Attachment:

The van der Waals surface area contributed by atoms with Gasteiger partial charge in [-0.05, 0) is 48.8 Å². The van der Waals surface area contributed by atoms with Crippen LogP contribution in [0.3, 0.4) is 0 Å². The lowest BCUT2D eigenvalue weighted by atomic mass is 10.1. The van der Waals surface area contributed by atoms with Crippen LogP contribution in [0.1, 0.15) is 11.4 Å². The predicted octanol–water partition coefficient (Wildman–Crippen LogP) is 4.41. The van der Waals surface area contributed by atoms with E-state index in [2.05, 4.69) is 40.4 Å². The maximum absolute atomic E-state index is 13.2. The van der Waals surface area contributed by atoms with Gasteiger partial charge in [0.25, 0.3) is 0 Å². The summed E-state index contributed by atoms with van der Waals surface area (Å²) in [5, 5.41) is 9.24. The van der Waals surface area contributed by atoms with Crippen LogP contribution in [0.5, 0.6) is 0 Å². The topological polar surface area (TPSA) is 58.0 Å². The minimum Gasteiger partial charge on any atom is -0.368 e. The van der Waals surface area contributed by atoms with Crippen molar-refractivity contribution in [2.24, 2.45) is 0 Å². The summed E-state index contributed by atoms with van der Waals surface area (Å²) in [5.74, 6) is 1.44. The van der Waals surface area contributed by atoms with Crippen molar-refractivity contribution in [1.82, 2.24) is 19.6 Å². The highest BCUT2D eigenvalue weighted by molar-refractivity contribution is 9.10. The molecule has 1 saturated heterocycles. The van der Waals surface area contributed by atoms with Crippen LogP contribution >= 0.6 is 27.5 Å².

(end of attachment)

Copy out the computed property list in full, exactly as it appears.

The van der Waals surface area contributed by atoms with Gasteiger partial charge in [-0.05, 0) is 48.8 Å². The van der Waals surface area contributed by atoms with Crippen LogP contribution in [0.3, 0.4) is 0 Å². The lowest BCUT2D eigenvalue weighted by atomic mass is 10.1. The van der Waals surface area contributed by atoms with Crippen LogP contribution in [0.1, 0.15) is 11.4 Å². The predicted octanol–water partition coefficient (Wildman–Crippen LogP) is 4.41. The van der Waals surface area contributed by atoms with E-state index in [2.05, 4.69) is 40.4 Å². The maximum absolute atomic E-state index is 13.2. The van der Waals surface area contributed by atoms with Gasteiger partial charge in [0.25, 0.3) is 0 Å². The summed E-state index contributed by atoms with van der Waals surface area (Å²) in [5, 5.41) is 9.24. The van der Waals surface area contributed by atoms with Crippen LogP contribution in [0.5, 0.6) is 0 Å². The topological polar surface area (TPSA) is 58.0 Å². The minimum Gasteiger partial charge on any atom is -0.368 e. The van der Waals surface area contributed by atoms with Crippen molar-refractivity contribution in [2.24, 2.45) is 0 Å². The summed E-state index contributed by atoms with van der Waals surface area (Å²) in [5.74, 6) is 1.44. The van der Waals surface area contributed by atoms with Crippen molar-refractivity contribution in [1.82, 2.24) is 19.6 Å². The highest BCUT2D eigenvalue weighted by molar-refractivity contribution is 9.10. The molecule has 1 saturated heterocycles. The van der Waals surface area contributed by atoms with Crippen LogP contribution >= 0.6 is 27.5 Å².